So, I sent my 5-year-old off to her first day of kindergarten this morning. It was less emotional than I thought it would be. Probably because I drove her there and then walked her directly into her classroom (as opposed to letting her take the bus on her own, which will 100 percent make me ugly cry when that happens), and because her first day was only three hours long.
Still, we prepared for the big day like it was The Big Day. She picked out her clothes last night before she went to bed. She went to bed early. We took her first day of school photo (see left). And in the car on the way to school, we went over the greatest hits: Listen to the teacher. Be kind. Try hard.
I couldn’t see her rolling her eyes. Maybe because she’s only 5 and doesn’t have that kind of an attitude yet (although, believe me, she’s got an attitude). Maybe it’s because I couldn’t see her in the rearview mirror. Or maybe it’s because it’s the same thing I told her every day before she left for preschool, so she kind of just doesn’t hear it anymore.
I did kind of feel like I needed to add some new bullet points to my advice repertoire. So when I came across (on Yahoo Shine) some back-to-school advice from a 10-year-old named Hannah Alper, who is a blogger, I knew exactly what I’d be telling my daughter on the way to the busstop tomorrow (in between sobs):
1. Participate in Class
This piece of advice from Hannah resonated with me particularly. When I went in for my daughter’s end-of-year conference last spring at her preschool, I was surprised when her teacher told me she didn’t speak up much in class. My daughter is a Professional Talker. And a Serial Interruptor. Not to mention she has a PhD in asking utterly inane questions. But that’s at home. In group settings, apparently, she can be a little more reluctant to speak up. I think she’s partially afraid of being wrong, as she has a need to please. Hannah’s advice?
“For classes like art, be creative, be artistic, and just have fun! You might find some kids who share your interests and become friends.”
2. Include Everyone
Hannah says: “Remember to give everyone a turn and include everyone that you can in whatever you’re doing. For example, if you’re playing soccer at recess, invite other kids to join you whether they’re in your grade or not.”
I always tell my daughter that she doesn’t have to be friends with everyone, but she has to be kind to everyone — and that she should treat people the way she wants to be treated. Encouraging her to include everyone is a good way to combine both pieces of advice, and to ensure that she continues throughout life with a generosity of spirit that has become a distinct and awesome part of her personality.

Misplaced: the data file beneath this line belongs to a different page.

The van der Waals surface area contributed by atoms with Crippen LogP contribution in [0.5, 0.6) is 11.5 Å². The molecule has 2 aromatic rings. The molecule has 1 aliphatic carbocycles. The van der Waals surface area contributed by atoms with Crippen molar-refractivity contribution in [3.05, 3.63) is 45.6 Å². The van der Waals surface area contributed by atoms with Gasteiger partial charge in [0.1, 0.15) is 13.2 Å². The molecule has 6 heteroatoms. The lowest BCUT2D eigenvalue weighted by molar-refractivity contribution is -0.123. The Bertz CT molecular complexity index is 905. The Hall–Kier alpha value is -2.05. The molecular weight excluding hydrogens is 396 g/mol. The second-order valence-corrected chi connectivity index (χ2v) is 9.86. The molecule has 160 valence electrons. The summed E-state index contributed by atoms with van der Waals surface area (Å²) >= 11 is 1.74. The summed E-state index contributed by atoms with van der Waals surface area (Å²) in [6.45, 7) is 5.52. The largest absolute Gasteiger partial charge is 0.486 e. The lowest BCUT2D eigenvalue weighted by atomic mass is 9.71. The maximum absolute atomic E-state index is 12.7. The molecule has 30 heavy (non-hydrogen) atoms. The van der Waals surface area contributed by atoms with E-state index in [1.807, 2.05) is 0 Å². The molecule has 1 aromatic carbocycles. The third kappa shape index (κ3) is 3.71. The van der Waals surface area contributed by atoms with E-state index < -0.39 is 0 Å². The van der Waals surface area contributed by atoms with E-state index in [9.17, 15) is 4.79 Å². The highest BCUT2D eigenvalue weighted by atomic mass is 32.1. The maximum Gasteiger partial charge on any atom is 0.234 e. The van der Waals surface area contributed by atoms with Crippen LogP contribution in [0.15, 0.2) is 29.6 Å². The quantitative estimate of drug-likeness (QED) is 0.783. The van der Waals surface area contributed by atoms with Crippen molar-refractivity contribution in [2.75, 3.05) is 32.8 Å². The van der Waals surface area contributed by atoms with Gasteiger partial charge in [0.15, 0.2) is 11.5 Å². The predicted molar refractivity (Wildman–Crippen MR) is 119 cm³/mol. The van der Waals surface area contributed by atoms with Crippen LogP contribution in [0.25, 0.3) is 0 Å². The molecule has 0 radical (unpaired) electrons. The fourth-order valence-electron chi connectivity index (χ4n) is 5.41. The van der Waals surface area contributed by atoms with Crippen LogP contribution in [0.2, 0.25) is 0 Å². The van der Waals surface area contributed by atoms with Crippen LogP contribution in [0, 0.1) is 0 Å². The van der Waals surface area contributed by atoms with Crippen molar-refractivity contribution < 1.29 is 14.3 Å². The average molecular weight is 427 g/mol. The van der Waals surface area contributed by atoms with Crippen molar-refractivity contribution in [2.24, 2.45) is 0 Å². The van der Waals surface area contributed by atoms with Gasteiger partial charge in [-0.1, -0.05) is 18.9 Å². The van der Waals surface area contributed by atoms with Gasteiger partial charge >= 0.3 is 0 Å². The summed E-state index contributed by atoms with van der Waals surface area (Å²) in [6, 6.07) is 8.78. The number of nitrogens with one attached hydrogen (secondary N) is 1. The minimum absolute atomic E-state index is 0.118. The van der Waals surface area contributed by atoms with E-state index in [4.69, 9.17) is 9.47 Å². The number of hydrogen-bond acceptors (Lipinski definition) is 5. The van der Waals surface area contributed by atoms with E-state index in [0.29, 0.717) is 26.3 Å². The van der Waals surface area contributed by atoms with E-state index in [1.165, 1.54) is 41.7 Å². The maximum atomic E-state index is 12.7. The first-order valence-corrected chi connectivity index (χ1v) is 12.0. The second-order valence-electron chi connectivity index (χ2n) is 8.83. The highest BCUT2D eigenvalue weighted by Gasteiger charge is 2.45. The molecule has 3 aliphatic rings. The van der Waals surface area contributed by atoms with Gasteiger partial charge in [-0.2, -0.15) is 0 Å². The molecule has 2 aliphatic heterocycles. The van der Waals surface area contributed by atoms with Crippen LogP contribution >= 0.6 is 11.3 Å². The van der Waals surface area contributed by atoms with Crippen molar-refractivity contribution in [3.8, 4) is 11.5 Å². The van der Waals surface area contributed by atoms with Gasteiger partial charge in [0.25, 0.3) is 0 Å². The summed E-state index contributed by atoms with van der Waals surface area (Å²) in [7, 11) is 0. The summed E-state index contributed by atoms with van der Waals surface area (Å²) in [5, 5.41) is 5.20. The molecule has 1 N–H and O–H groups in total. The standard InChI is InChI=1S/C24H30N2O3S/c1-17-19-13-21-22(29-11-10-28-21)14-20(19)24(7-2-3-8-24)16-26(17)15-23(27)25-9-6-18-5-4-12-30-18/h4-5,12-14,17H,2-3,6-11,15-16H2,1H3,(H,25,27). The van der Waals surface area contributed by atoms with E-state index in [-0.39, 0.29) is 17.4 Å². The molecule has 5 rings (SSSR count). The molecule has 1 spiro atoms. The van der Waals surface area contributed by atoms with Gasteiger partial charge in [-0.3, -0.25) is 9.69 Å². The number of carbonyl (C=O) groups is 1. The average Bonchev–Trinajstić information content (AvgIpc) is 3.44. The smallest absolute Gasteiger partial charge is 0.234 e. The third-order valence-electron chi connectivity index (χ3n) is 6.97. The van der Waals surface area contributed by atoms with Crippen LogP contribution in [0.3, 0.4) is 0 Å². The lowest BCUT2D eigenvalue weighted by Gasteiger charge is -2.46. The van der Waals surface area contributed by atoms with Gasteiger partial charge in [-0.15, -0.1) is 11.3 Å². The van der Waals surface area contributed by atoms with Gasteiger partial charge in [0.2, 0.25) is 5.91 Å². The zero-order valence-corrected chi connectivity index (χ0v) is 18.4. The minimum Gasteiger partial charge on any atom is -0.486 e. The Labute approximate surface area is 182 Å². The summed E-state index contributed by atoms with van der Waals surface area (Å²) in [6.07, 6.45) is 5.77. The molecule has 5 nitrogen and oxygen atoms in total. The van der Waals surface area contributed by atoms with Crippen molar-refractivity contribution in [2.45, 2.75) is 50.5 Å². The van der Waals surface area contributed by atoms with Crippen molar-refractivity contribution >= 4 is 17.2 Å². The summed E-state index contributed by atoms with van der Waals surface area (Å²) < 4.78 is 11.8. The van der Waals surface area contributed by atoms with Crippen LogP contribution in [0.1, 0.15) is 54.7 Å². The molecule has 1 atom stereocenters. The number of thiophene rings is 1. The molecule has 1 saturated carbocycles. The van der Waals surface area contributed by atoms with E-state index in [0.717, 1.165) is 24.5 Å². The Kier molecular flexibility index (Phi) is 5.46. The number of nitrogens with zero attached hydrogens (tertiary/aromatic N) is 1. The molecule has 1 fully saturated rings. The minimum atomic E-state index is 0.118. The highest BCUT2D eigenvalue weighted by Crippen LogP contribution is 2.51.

3. Ask For Help When You Need It
“If you’re having a hard time with something, ask your teacher or classmate for help,” Hannah advises. “If you don’t ask, you might not be able to solve the problem.”
Doesn’t it seem like little kids sometimes take a long time figuring out that asking for help is easier than (pick one) bursting into tears/whining/giving up/peeing their pants because they don’t know where the bathroom is? I tell my 5-year-old often that asking for help is a lot easier than all of the above. I need to remember it’s the same thing in school, because the bathroom isn’t far from her classroom — she just needs to ask for help in finding it before, well, you know.
4. Try Your Best in Everything
My daughter is super-excited about the school’s playground, the bucket of seashells in her classroom, and learning to read. She’s nervous about the cafeteria (can you blame her?) and tackling math. Surely she’ll emerge at some point as stronger in some areas than others. But she needs to know that all of it deserves equal elbow grease.
“We can’t all be awesome at every subject, but you have to try. Forget about being perfect-it’s never achievable. School is about learning new things and building on what you know,” Hannah says.
Photo credit: Meredith Carroll
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